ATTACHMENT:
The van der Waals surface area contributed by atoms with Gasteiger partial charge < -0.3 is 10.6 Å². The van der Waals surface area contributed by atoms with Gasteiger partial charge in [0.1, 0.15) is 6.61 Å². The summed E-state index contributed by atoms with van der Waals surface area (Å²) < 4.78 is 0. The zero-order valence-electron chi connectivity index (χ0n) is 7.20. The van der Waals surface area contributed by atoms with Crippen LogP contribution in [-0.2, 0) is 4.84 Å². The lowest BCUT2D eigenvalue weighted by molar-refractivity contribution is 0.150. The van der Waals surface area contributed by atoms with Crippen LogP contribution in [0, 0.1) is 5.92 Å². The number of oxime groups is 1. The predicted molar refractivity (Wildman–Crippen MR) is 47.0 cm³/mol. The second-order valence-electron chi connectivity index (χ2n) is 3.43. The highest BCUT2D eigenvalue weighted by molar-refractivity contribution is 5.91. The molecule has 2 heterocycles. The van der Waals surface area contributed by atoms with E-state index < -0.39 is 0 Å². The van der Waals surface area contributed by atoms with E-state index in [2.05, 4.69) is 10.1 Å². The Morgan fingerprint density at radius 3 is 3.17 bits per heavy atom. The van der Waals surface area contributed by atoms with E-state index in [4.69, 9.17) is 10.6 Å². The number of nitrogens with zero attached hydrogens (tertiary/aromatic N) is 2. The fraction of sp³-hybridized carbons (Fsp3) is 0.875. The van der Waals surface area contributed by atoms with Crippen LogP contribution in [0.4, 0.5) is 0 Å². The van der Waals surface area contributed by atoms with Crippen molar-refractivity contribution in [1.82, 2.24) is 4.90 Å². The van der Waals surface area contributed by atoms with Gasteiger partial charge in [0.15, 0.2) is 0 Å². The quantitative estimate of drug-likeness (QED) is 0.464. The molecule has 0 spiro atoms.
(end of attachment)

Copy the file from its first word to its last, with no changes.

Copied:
The van der Waals surface area contributed by atoms with Gasteiger partial charge < -0.3 is 10.6 Å². The van der Waals surface area contributed by atoms with Gasteiger partial charge in [0.1, 0.15) is 6.61 Å². The summed E-state index contributed by atoms with van der Waals surface area (Å²) < 4.78 is 0. The zero-order valence-electron chi connectivity index (χ0n) is 7.20. The van der Waals surface area contributed by atoms with Crippen LogP contribution in [-0.2, 0) is 4.84 Å². The lowest BCUT2D eigenvalue weighted by molar-refractivity contribution is 0.150. The van der Waals surface area contributed by atoms with Crippen LogP contribution in [0, 0.1) is 5.92 Å². The number of oxime groups is 1. The predicted molar refractivity (Wildman–Crippen MR) is 47.0 cm³/mol. The second-order valence-electron chi connectivity index (χ2n) is 3.43. The highest BCUT2D eigenvalue weighted by molar-refractivity contribution is 5.91. The molecule has 2 heterocycles. The van der Waals surface area contributed by atoms with E-state index < -0.39 is 0 Å². The van der Waals surface area contributed by atoms with E-state index in [2.05, 4.69) is 10.1 Å². The Morgan fingerprint density at radius 3 is 3.17 bits per heavy atom. The van der Waals surface area contributed by atoms with E-state index in [4.69, 9.17) is 10.6 Å². The number of nitrogens with zero attached hydrogens (tertiary/aromatic N) is 2. The fraction of sp³-hybridized carbons (Fsp3) is 0.875. The van der Waals surface area contributed by atoms with Crippen LogP contribution in [0.4, 0.5) is 0 Å². The van der Waals surface area contributed by atoms with Crippen molar-refractivity contribution in [1.82, 2.24) is 4.90 Å². The van der Waals surface area contributed by atoms with Gasteiger partial charge in [0.15, 0.2) is 0 Å². The quantitative estimate of drug-likeness (QED) is 0.464. The molecule has 0 spiro atoms.